Getting Lost among the Mushrooms

Boletus edulis (Porcino, Steinpilze, etc.)

There are at least five stages to mushroom-hunting.

  1. You walk in the woods but do not see the mushrooms.
  2. You begin to see mushrooms here and there.
  3. Your unconscious is seeing mushrooms. For example, every reddish-tan thing on the forest floor that approximates the cap of a bolete will jump out and grab your attention.
  4. Even before you see the mushroom, you know it is right around that clump of trees — and it is. (This happens to me rarely, but it has happened)
  5. You have full cloth bags of mushrooms in your pack or in your hands. Then you look around, and it’s “Holy Pan, how did we get to be here? And just where are we?”

That was yesterday, up in the Wet Mountains, a thick fir forest at about 11,000 feet elevation. “Let’s swing around and work back to the Jeep,” I said to M., and she was ready, so we started moving slowly up the broad ridge. Then I looked around, and there to the north (on our left), was a steep drop-off that I had never seen before — any steeper and no trees could have grown on it. Where did that come from? Just where were we? Nice job, pixies!

I could see daylight ahead, so I hustled to the gentle crest of the ridge. Walking fast at that altitude mixed with just a little anxiety had my heart going thumpety-thump.

“Are we lost?” asked M.

“I’m not sure,” I said. “Maybe we are a little south of where we should be.”1)Later, at home, she said, “I can read you like a book. You were lost.”

Far in the distance were were Sheep and Little Sheep mountains. Yes, we were too far south. We just needed to go east to cut the little dirt Forest Service road we had come up on. I got my compass, and saw that East was not precisely where I thought it was.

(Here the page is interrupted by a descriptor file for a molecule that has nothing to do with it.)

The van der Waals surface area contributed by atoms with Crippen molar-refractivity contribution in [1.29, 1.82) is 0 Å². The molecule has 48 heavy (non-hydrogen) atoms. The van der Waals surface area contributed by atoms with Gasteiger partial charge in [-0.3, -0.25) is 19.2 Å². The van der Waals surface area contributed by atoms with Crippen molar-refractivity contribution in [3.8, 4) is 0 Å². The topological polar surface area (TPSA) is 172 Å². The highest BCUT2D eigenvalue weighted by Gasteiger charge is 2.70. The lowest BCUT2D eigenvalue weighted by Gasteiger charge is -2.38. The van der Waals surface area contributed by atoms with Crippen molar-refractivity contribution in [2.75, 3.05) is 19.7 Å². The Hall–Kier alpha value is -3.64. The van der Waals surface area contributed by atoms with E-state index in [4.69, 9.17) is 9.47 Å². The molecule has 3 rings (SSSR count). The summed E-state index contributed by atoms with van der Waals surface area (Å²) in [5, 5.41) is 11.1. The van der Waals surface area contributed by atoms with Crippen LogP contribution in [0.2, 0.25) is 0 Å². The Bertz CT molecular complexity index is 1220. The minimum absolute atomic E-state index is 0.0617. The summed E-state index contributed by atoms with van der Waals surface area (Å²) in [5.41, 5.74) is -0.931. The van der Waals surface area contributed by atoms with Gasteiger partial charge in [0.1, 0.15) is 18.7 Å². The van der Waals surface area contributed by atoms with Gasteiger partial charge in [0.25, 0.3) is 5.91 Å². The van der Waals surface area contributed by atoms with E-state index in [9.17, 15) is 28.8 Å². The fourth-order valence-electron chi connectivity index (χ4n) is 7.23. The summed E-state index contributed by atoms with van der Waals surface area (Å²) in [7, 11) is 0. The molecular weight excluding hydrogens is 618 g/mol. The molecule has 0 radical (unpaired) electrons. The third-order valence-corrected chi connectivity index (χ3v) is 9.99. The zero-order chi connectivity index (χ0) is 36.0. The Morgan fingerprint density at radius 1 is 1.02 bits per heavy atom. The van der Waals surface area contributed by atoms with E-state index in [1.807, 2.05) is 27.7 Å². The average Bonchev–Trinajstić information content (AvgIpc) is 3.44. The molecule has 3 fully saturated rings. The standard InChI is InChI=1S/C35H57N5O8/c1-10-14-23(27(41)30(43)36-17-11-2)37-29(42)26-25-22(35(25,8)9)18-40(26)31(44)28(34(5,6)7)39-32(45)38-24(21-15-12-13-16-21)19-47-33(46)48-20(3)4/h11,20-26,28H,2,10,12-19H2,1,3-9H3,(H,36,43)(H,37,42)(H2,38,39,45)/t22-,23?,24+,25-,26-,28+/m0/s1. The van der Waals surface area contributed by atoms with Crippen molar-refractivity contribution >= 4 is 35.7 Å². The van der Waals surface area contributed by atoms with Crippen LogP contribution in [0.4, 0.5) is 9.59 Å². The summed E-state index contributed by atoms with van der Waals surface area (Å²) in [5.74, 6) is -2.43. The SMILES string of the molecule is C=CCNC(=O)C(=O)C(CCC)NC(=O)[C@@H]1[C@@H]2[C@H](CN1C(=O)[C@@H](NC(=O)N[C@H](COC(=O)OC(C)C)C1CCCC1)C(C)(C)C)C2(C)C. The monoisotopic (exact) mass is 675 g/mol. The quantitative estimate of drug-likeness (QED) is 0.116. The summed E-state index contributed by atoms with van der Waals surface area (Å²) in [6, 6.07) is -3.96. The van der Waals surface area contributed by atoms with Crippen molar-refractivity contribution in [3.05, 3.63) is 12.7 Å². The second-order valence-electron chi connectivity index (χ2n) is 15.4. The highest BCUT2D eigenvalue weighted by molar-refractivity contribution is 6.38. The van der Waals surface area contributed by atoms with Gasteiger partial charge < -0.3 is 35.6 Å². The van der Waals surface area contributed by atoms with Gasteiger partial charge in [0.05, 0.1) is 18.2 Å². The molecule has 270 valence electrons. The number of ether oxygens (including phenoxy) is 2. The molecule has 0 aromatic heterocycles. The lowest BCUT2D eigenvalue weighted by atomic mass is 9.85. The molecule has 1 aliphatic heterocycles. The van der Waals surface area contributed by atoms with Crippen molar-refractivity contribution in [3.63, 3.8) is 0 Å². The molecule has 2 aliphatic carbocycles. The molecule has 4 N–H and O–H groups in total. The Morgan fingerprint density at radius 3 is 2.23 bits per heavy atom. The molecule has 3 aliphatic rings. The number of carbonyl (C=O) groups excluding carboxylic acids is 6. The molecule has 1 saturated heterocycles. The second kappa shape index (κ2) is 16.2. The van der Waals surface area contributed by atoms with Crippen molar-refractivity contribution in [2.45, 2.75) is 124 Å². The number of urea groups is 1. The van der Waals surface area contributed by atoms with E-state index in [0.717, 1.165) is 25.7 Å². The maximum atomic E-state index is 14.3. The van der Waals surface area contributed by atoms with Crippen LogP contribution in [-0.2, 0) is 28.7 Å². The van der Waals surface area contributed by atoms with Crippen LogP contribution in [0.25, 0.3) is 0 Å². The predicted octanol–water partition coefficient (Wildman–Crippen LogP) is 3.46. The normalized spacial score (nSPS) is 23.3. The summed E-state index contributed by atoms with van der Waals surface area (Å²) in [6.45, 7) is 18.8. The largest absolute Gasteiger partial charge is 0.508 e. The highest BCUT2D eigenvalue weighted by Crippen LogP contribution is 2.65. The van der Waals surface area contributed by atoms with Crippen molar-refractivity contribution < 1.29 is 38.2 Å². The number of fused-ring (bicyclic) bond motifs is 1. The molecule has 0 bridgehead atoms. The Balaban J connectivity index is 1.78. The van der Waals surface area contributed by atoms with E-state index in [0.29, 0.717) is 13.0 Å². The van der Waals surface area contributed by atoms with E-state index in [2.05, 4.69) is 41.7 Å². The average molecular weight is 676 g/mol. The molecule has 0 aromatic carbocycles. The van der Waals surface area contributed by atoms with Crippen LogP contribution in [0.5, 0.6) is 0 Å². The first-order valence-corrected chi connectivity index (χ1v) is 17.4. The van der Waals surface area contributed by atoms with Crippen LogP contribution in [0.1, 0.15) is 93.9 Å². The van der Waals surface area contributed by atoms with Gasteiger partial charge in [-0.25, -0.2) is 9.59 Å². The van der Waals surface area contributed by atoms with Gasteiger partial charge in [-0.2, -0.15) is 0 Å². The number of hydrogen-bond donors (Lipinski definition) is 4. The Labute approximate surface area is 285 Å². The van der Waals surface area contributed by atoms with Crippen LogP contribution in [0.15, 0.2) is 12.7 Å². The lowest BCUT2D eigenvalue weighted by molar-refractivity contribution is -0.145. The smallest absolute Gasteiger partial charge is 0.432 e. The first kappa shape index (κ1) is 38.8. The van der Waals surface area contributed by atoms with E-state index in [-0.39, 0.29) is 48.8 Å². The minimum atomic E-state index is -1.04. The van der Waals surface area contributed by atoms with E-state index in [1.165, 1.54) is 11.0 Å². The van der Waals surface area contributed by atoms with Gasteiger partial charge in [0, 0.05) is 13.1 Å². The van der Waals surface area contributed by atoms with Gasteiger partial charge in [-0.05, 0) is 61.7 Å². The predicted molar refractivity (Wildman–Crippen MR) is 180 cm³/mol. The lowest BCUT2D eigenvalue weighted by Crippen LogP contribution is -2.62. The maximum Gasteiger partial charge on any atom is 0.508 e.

A few minutes on, we came to a small clearing, and looking downslope to the south, I could see a gravel road — not our road, but one that I knew intersected it. Since I had a clear view of the sky and was high up, I checked the iPhone. Sure enough, three bars.

I turned on the GPS, clicked the  Avenza Maps app, and discovered that I did not have the necessary topopgraphic map loaded. Nor had I brought a paper map. Why should I? Hadn’t we been mushroom-hunting that area since the 2000s without getting lost?

This old hollow fir trunk looked like the mask of a forest god.

But there was a good county road map loaded in the phone, the one that EMS and volunteer firefighters use for navigating mountain subdivisions. Sure enough, the blue dot was close to the road that I was looking for. We would have crossed it anyway, but the high-tech confirmation was comforting, I will admit.

We kept walking, and about half a mile later, there was the Jeep parked in the overgrown old skid road where we had left it.

I think the forest spirits have a message: “Don’t get cocky, kid. The world is a sharp as the edge of a knife.”

Notes   [ + ]

1. Later, at home, she said, “I can read you like a book. You were lost.”

Trees, Animism, and Yuletide

Christmas tree discarded on public land in southern Colorado. (Photo: Royal Gorge Field Office, Bureau of Land Management)

Christmas tree discarded on public land in southern Colorado. (Photo: Royal Gorge Field Office, Bureau of Land Management)

I wanted to use the photo of the dumped Christmas tree with two different posts. Then I decided to combine them, so keep reading.

1. “Trees” is the theme of this month’s Animist Blog Carnival, hosted by Australian blogger Jay at naturebum. Tree totems, forest fires, Indo-European cosmology, and more!

2. Is there anything grosser than building up to the orgy of gift-unwrapping on December 25 and then declaring the whole holiday season over?A couple of days after that, and the local newspapers are telling you where you can “recycle” your Christmas tree.

But a book review in the British weekly The Spectator notes that at one time, decorations were left up until Candlemas.

‘The season of Christmastide has, in other words,’ [author Nick Grooms] observes, ‘shifted forward, as if it now expresses an impatient and premature desire for gratification. The result is that there are two cold months of winter following Christmas.’

At the very least, tonight is not quite Twelfth Night, unless like one Wiccan friend of mine, you count your twelve days from the winter solstice. So the colored lights will stay on a bit longer.